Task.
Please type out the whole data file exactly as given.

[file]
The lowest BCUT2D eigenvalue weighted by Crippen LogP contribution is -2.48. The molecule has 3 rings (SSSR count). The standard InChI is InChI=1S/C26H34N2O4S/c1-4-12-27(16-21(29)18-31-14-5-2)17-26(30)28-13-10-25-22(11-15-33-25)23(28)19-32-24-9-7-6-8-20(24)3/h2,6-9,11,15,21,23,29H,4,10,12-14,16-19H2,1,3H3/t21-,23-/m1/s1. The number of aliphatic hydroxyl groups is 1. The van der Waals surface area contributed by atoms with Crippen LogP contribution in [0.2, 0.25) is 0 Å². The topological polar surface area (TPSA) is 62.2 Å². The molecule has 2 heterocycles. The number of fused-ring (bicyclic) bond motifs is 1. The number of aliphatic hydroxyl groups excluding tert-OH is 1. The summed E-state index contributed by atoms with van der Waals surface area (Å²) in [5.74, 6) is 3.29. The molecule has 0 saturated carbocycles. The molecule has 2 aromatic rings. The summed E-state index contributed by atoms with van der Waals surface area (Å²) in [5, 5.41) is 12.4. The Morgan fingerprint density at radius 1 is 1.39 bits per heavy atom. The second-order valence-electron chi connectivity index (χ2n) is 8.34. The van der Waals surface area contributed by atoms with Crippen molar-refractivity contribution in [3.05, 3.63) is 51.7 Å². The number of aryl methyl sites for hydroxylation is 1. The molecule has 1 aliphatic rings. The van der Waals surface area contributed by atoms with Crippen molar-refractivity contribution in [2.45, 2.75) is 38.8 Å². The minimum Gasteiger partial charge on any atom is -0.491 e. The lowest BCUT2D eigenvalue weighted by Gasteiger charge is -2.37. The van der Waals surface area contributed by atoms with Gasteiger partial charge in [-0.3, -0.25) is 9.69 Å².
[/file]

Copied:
The lowest BCUT2D eigenvalue weighted by Crippen LogP contribution is -2.48. The molecule has 3 rings (SSSR count). The standard InChI is InChI=1S/C26H34N2O4S/c1-4-12-27(16-21(29)18-31-14-5-2)17-26(30)28-13-10-25-22(11-15-33-25)23(28)19-32-24-9-7-6-8-20(24)3/h2,6-9,11,15,21,23,29H,4,10,12-14,16-19H2,1,3H3/t21-,23-/m1/s1. The number of aliphatic hydroxyl groups is 1. The van der Waals surface area contributed by atoms with Crippen LogP contribution in [0.2, 0.25) is 0 Å². The topological polar surface area (TPSA) is 62.2 Å². The molecule has 2 heterocycles. The number of fused-ring (bicyclic) bond motifs is 1. The number of aliphatic hydroxyl groups excluding tert-OH is 1. The summed E-state index contributed by atoms with van der Waals surface area (Å²) in [5.74, 6) is 3.29. The molecule has 0 saturated carbocycles. The molecule has 2 aromatic rings. The summed E-state index contributed by atoms with van der Waals surface area (Å²) in [5, 5.41) is 12.4. The Morgan fingerprint density at radius 1 is 1.39 bits per heavy atom. The second-order valence-electron chi connectivity index (χ2n) is 8.34. The van der Waals surface area contributed by atoms with Crippen molar-refractivity contribution in [3.05, 3.63) is 51.7 Å². The number of aryl methyl sites for hydroxylation is 1. The molecule has 1 aliphatic rings. The van der Waals surface area contributed by atoms with Crippen molar-refractivity contribution in [2.45, 2.75) is 38.8 Å². The minimum Gasteiger partial charge on any atom is -0.491 e. The lowest BCUT2D eigenvalue weighted by Gasteiger charge is -2.37. The van der Waals surface area contributed by atoms with Gasteiger partial charge in [-0.3, -0.25) is 9.69 Å².